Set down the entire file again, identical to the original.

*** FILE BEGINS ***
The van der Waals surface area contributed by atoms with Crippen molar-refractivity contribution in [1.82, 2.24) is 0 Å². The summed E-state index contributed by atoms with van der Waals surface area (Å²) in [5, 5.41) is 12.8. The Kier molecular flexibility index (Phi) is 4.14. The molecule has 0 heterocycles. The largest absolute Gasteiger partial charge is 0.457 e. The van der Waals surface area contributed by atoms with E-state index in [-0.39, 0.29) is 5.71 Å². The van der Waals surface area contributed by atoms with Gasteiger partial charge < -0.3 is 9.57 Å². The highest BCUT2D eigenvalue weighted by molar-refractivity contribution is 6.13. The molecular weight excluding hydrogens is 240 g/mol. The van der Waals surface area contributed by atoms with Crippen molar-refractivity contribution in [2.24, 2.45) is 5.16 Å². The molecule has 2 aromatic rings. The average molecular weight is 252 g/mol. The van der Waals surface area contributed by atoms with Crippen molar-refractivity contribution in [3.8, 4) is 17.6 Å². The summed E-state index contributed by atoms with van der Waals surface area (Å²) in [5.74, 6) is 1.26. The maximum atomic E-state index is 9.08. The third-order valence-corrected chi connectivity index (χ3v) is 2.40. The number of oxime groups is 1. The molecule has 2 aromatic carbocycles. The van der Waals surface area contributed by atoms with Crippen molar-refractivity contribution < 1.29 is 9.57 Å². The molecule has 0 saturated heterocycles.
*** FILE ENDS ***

The van der Waals surface area contributed by atoms with Crippen molar-refractivity contribution in [1.82, 2.24) is 0 Å². The summed E-state index contributed by atoms with van der Waals surface area (Å²) in [5, 5.41) is 12.8. The Kier molecular flexibility index (Phi) is 4.14. The molecule has 0 heterocycles. The largest absolute Gasteiger partial charge is 0.457 e. The van der Waals surface area contributed by atoms with E-state index in [-0.39, 0.29) is 5.71 Å². The van der Waals surface area contributed by atoms with Gasteiger partial charge < -0.3 is 9.57 Å². The highest BCUT2D eigenvalue weighted by molar-refractivity contribution is 6.13. The molecular weight excluding hydrogens is 240 g/mol. The van der Waals surface area contributed by atoms with Crippen molar-refractivity contribution in [2.24, 2.45) is 5.16 Å². The molecule has 2 aromatic rings. The average molecular weight is 252 g/mol. The van der Waals surface area contributed by atoms with Crippen molar-refractivity contribution in [3.8, 4) is 17.6 Å². The summed E-state index contributed by atoms with van der Waals surface area (Å²) in [5.74, 6) is 1.26. The maximum atomic E-state index is 9.08. The third-order valence-corrected chi connectivity index (χ3v) is 2.40. The number of oxime groups is 1. The molecule has 2 aromatic carbocycles. The van der Waals surface area contributed by atoms with Crippen molar-refractivity contribution < 1.29 is 9.57 Å². The molecule has 0 saturated heterocycles.